We all know that STEM (Science, Technology, Engineering and Mathematics) is one of the keys to the future of our children. Often, we add Art, and make it STEAM. Hence, a STEAM girl (paying homage to "STEAMBOY", a film by Katsuhiro Otomo, the director of "AKIRA").

Becoming a STEAM girl looks hard in Japan. We have been surprised by the recent news on some Japanese medical schools having been accused of suppressing the number of their female students by manipulating the scores of their entrance exams for years. While we, Academy Camp, would never do such things, but it is true that our recent camps have had far less girl participants than boys, after we became more active on STEAM activities. Does it mean our camps or science in general do not attract girls and/or their parents? Perhaps the whole Japanese society has been trapped in some old norm. In any case, it is apparent that our Japanese culture has suppressed female activities in science, and we need to do something about it.

This "Automation for Girls" camp is one of our answers. In the camp, the mechanism behind our senses of kawaii (cuteness) is pursued, and we will challenge ourselves to create the most kawaii robotic movements and sounds. But we are not trying to stereotype girls. This love for kawaii might look special to women, but men also share it. So we welcome boys, too, to our "Automation for Girls" camp.

Indeed, it seems as if we will actually have slightly more boys than girls in the camp, including high-school student sub-leaders in addition to elementary and junior-high school students, the target ages for this camp. But we have successfully attracted more girls compared to our past recent camps focusing on STEAM activities.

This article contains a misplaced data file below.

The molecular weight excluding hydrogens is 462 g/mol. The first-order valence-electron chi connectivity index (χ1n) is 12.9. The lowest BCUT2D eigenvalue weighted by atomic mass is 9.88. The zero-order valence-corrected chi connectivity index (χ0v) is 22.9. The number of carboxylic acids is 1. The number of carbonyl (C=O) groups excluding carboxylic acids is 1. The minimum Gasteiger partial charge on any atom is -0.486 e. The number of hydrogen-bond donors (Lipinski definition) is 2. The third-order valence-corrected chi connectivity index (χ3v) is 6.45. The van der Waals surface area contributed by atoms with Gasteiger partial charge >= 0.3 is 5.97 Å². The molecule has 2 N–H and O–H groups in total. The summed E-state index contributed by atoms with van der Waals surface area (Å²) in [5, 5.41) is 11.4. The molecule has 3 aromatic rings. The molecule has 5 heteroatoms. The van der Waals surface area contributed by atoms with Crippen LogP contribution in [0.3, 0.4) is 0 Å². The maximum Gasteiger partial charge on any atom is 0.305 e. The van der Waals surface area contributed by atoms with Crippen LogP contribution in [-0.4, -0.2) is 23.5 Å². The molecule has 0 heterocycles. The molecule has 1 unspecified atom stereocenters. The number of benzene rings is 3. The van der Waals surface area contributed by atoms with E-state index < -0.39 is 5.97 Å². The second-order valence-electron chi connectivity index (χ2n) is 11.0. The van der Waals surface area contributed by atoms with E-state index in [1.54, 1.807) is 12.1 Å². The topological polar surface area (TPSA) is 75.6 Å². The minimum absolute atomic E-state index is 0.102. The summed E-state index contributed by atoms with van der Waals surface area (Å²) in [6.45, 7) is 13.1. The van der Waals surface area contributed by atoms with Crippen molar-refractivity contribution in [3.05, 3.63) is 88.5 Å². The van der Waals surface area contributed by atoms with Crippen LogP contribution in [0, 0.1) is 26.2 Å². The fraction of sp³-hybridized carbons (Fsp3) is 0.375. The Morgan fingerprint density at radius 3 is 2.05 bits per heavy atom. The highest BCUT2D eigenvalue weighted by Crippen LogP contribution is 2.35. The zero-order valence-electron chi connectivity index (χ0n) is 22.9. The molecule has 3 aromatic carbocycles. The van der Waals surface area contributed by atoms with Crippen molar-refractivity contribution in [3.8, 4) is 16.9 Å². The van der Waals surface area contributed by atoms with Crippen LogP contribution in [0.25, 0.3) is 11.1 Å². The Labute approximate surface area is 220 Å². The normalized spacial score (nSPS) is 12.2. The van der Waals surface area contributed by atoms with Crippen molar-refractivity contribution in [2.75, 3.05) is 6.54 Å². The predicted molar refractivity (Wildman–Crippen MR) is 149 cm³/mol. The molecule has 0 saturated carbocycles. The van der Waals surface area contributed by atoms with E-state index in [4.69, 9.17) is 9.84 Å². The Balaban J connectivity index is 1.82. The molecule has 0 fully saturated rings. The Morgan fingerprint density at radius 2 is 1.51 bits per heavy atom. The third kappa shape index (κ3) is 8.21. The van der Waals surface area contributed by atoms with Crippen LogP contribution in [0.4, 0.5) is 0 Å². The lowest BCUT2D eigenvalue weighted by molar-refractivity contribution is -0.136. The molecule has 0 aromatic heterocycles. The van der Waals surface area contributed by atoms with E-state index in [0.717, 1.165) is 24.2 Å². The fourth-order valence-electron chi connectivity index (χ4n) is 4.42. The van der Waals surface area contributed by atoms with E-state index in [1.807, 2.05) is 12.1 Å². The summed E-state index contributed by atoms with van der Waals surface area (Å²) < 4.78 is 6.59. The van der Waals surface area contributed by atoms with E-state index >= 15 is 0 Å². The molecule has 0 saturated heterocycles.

HELP CHILDREN BECOMING STEAM GIRLS OR BOYS

This is a year-end season, and the Year-End Campaign at GlobalGiving is ongoing until December 31. We would really appreciate if you could take this great opportunity to help children in Fukushima and Academy Camp.

Our camp activities started because of the nuclear disaster in Fukushima since March 2011. Our hearts have never been changed on our motivation. We see that a long-term solution is to bring up young leaders from Tohoku region. That is why we have been lately focusing on children's STEAM activities. Please help children becoming STEAM girls or boys, so that they will be able to tackle problems surrounding them by themselves.

Playing with a camera is also fun
Playing with a camera is also fun
Flying a drone requires to focus
Flying a drone requires to focus
Using a computer is like conversation with oneself
Using a computer is like conversation with oneself
Girls talk - on sustainable development goals
Girls talk - on sustainable development goals

Links:

Sep 24, 2018

Academy Camp 2018 Summer "OK Google, Do My Homework!" Term 2

Spontaneous mime battle challenging a professional
Spontaneous mime battle challenging a professional

Please find a Japanese version of this report here.

We have held our second summer camp this year on Aug. 20-24 at Shonan Fujisawa Campus (SFC), Keio University, in Fujisaway City, Kanagawa Prefecture, Japan. The camp was named "OK Google, Do My Homework!" Term 2, where we again tried to automate children's homework such as math drills and book reports, through which we let children learn by experiments what can and cannot be automated in the context of human intellectual activities with today's technology.